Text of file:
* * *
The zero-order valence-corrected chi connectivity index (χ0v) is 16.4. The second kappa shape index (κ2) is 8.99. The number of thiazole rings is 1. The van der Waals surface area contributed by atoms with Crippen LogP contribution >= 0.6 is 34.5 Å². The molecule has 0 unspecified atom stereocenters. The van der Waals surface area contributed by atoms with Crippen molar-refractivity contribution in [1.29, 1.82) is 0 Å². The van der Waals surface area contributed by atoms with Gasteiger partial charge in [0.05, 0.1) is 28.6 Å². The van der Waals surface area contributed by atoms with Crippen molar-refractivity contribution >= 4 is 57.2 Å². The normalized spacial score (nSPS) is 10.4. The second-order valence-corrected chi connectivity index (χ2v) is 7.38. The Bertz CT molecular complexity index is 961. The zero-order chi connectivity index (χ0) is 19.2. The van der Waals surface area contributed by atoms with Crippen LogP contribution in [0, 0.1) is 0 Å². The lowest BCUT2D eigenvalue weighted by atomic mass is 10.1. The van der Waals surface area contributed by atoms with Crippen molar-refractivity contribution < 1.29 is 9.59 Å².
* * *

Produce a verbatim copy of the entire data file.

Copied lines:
The zero-order valence-corrected chi connectivity index (χ0v) is 16.4. The second kappa shape index (κ2) is 8.99. The number of thiazole rings is 1. The van der Waals surface area contributed by atoms with Crippen LogP contribution >= 0.6 is 34.5 Å². The molecule has 0 unspecified atom stereocenters. The van der Waals surface area contributed by atoms with Crippen molar-refractivity contribution in [1.29, 1.82) is 0 Å². The van der Waals surface area contributed by atoms with Gasteiger partial charge in [0.05, 0.1) is 28.6 Å². The van der Waals surface area contributed by atoms with Crippen molar-refractivity contribution >= 4 is 57.2 Å². The normalized spacial score (nSPS) is 10.4. The second-order valence-corrected chi connectivity index (χ2v) is 7.38. The Bertz CT molecular complexity index is 961. The zero-order chi connectivity index (χ0) is 19.2. The van der Waals surface area contributed by atoms with Crippen LogP contribution in [0, 0.1) is 0 Å². The lowest BCUT2D eigenvalue weighted by atomic mass is 10.1. The van der Waals surface area contributed by atoms with Crippen molar-refractivity contribution < 1.29 is 9.59 Å².